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Marketing Momentum: What is Your Brand Promise?

By Katrina Olson

Quiz: Can you identify these brands?

Let's start with a simple quiz. Can you identify these companies based on their brand promises? (Warning: They start easy and get harder, so you get a few hints.)

  1. Better Ingredients, Better Pizza.
  2. 15 minutes could save you 15 or more on car insurance
  3. Save money. Live better.
  4. The ultimate driving machine
  5. Think different
  6. Low fares (airline)
  7. To inspire moments of optimism and uplift (beverage)
  8. Daily Inspiration (beverage)
  9. To bring inspiration and innovation to every athlete in the world (sportswear)
  10. To be the premier sports and entertainment brand that brings people together, connecting them socially and emotionally like no other. (sports league)

(See end of article for answers.) How did you do?

Everyone wants to be their customers' supplier of choice, only source, or one stop shop that “provides solutions or meets their needs.” The problem is, if everybody says this, it's meaningless.

What do your customers want? And what will make you stand out from the competition? You must dig deep to find what you do better than anyone else—the reason your customers keep coming back. This is your “brand promise.”

Your brand promise is the stripped down version of everything you claim to be or do. If you've ever created customer personas, you've answered questions like: What are their values? What are their challenges and pain points? What frustrates them or stresses them out? What keeps them up at night?

Your brand promise is the intersection of what your customers want and need, and what you offer that's different or better than everybody else.  

Finding a unique brand promise is especially hard for electrical distributors. Unless you specialize in green technology, a certain product type (e.g. wiring or conduit), or area of expertise (e.g. solar), you're competing with similar companies, offering similar products, with similar service capabilities.

A few distributors have approached this challenge by connecting with customers on a more intangible, emotional level:

  • “Everything you need to succeed.”
  • “Here to help. Always.”
  • “Giving you confidence: Reliable service and help in critical moments.”

If they back these promises up with action and consistently deliver on their brand promise, they're onto something good.

Before committing to your brand promise, take a hard look in the mirror to make sure it satisfies the criteria below.

  • Relatable and relevant. It must be based on something perceived as important by your customers. If you don't know, ask them! Conduct a focus group, survey or personal interviews to find out why your best customers do business with you.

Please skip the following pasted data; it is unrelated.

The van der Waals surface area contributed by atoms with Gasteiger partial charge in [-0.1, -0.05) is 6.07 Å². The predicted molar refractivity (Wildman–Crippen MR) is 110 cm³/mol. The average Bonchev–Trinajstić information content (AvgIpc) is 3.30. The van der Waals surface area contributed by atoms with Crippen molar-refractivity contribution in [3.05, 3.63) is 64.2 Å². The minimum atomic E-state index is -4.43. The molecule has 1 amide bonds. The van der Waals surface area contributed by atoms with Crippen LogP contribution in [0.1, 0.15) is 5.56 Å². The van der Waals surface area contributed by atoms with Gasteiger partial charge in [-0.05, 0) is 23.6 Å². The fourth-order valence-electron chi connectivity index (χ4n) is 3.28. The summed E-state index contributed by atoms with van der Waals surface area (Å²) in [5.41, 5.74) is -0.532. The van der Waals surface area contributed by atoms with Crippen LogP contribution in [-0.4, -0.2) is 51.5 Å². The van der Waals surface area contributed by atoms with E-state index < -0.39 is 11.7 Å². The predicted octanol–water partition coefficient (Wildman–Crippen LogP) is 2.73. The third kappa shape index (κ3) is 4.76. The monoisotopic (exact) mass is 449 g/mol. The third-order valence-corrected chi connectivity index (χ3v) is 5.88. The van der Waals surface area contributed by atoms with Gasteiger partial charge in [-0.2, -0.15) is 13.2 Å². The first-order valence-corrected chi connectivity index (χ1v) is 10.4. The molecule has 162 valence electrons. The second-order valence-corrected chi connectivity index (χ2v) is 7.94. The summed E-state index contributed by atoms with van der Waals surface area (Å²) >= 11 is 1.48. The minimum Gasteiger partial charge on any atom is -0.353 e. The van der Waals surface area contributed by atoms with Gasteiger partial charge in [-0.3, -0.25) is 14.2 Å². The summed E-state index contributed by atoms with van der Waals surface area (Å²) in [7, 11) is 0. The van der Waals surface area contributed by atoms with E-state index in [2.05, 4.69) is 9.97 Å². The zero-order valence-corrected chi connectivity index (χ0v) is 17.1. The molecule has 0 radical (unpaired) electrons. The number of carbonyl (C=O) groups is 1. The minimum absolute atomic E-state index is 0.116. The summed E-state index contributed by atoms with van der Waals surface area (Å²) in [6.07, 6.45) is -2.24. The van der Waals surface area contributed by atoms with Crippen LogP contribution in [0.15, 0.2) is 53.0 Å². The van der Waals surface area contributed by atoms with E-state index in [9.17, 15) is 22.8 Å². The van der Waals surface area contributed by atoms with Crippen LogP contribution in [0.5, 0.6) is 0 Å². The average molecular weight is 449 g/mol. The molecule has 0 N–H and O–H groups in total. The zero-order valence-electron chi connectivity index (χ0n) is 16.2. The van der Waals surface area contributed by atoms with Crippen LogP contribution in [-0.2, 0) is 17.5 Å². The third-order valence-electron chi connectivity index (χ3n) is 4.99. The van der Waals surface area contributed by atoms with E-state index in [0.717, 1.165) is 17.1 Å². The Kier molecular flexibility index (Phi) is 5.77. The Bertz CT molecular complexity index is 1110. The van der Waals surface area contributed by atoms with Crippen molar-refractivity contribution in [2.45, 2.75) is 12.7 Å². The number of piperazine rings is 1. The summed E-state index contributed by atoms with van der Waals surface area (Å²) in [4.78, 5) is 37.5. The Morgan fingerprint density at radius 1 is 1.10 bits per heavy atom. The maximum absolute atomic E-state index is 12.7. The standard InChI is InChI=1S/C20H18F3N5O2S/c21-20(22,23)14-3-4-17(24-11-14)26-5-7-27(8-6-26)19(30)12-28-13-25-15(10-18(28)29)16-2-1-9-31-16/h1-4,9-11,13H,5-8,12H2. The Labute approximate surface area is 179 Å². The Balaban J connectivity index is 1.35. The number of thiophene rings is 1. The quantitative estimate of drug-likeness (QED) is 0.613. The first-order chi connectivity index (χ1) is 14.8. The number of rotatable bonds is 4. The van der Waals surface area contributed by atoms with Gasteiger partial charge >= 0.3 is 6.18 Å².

• Grounded in reality. You must back up and prove your promise every day. If you promise to always be available or to help in critical moments, do you offer a 24-hour emergency customer service number? Or round-the-clock website chat, online ordering and account access? Actions really do speak louder than words.
  • Practical. It must be of practical use to customers. Can you help them work smarter or faster, save them time or money, or make their lives easier? This could be a combination of services like kitting and staging, online account management, customized billing by job or (their) customer. But it must be something they can really use.
  • Measurable. To effectively manage your brand promise, you must be able to measure it. That's easy to do with on-time delivery or fill rates; but what about those intangibles, like helpfulness or confidence? They're difficult but not impossible to measure. Consider an annual customer satisfaction survey or monitor your net promoter score to make sure you're maintaining your brand promise.

You can't be all things to all people. To rise above the noise and stand out in the marketplace, you need to identify that benefit that you and (ideally) no other company in your marketplace is claiming.

Once you've identified the brand promise, all of your marketing and everyone in your organization must reinforce it and prove it, every day. If you make a commitment to your customers and don't deliver, you'll lose them.

Allstate's “You're in good hands” slogan fails to ring true when they're ranked the worst insurance company in the country according to the American Association of Justice's (AAJ) report entitled, The Ten Worst Insurance Companies in America.

On the other hand, Virgin America airline delivers on its promise “to be genuine, fun, contemporary and different in everything we do at a reasonable price.” Based on the spirit of founder Richard Branson, Virgin continues to be challenging, adventurous, witty and innovative, largely because of the people they hire and train.

What's your brand promise?


Quiz Answers:

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Olson is a marketing and public relations consultant, and principal of Katrina Olson Strategic Communications. She has written for tED magazine's print edition since 2005, judged tED magazine's Best of the Best Competition since 2006, and emceed the Best of the Best Awards ceremony for a total of seven years. She can be reached at Katrina@katrinaolson.com or via her website at katrinaolson.com.



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